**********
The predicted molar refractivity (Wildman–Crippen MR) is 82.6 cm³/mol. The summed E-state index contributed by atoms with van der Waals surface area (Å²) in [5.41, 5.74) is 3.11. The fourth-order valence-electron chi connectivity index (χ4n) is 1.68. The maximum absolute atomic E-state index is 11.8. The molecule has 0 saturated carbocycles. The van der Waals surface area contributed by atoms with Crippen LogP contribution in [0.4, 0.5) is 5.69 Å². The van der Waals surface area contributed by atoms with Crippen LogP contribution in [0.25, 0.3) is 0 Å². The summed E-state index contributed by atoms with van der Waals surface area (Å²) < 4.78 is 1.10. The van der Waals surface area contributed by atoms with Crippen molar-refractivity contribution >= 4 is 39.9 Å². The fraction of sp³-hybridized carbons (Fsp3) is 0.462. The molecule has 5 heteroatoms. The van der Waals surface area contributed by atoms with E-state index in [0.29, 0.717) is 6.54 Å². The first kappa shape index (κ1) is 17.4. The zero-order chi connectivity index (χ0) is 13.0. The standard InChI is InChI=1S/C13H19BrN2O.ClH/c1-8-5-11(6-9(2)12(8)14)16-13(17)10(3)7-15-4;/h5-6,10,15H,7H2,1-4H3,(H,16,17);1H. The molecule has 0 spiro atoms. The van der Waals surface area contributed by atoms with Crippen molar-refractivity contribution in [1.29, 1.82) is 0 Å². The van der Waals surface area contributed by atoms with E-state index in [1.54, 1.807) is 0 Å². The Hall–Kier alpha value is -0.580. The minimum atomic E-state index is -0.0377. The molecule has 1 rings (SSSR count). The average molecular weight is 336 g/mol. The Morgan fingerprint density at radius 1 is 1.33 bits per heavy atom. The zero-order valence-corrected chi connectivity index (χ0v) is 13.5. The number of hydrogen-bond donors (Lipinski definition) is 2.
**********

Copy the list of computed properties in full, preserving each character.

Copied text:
The predicted molar refractivity (Wildman–Crippen MR) is 82.6 cm³/mol. The summed E-state index contributed by atoms with van der Waals surface area (Å²) in [5.41, 5.74) is 3.11. The fourth-order valence-electron chi connectivity index (χ4n) is 1.68. The maximum absolute atomic E-state index is 11.8. The molecule has 0 saturated carbocycles. The van der Waals surface area contributed by atoms with Crippen LogP contribution in [0.4, 0.5) is 5.69 Å². The van der Waals surface area contributed by atoms with Crippen LogP contribution in [0.25, 0.3) is 0 Å². The summed E-state index contributed by atoms with van der Waals surface area (Å²) < 4.78 is 1.10. The van der Waals surface area contributed by atoms with Crippen molar-refractivity contribution >= 4 is 39.9 Å². The fraction of sp³-hybridized carbons (Fsp3) is 0.462. The molecule has 5 heteroatoms. The van der Waals surface area contributed by atoms with E-state index in [0.29, 0.717) is 6.54 Å². The first kappa shape index (κ1) is 17.4. The zero-order chi connectivity index (χ0) is 13.0. The standard InChI is InChI=1S/C13H19BrN2O.ClH/c1-8-5-11(6-9(2)12(8)14)16-13(17)10(3)7-15-4;/h5-6,10,15H,7H2,1-4H3,(H,16,17);1H. The molecule has 0 spiro atoms. The van der Waals surface area contributed by atoms with Crippen molar-refractivity contribution in [1.29, 1.82) is 0 Å². The van der Waals surface area contributed by atoms with E-state index in [1.54, 1.807) is 0 Å². The Hall–Kier alpha value is -0.580. The minimum atomic E-state index is -0.0377. The molecule has 1 rings (SSSR count). The average molecular weight is 336 g/mol. The Morgan fingerprint density at radius 1 is 1.33 bits per heavy atom. The zero-order valence-corrected chi connectivity index (χ0v) is 13.5. The number of hydrogen-bond donors (Lipinski definition) is 2.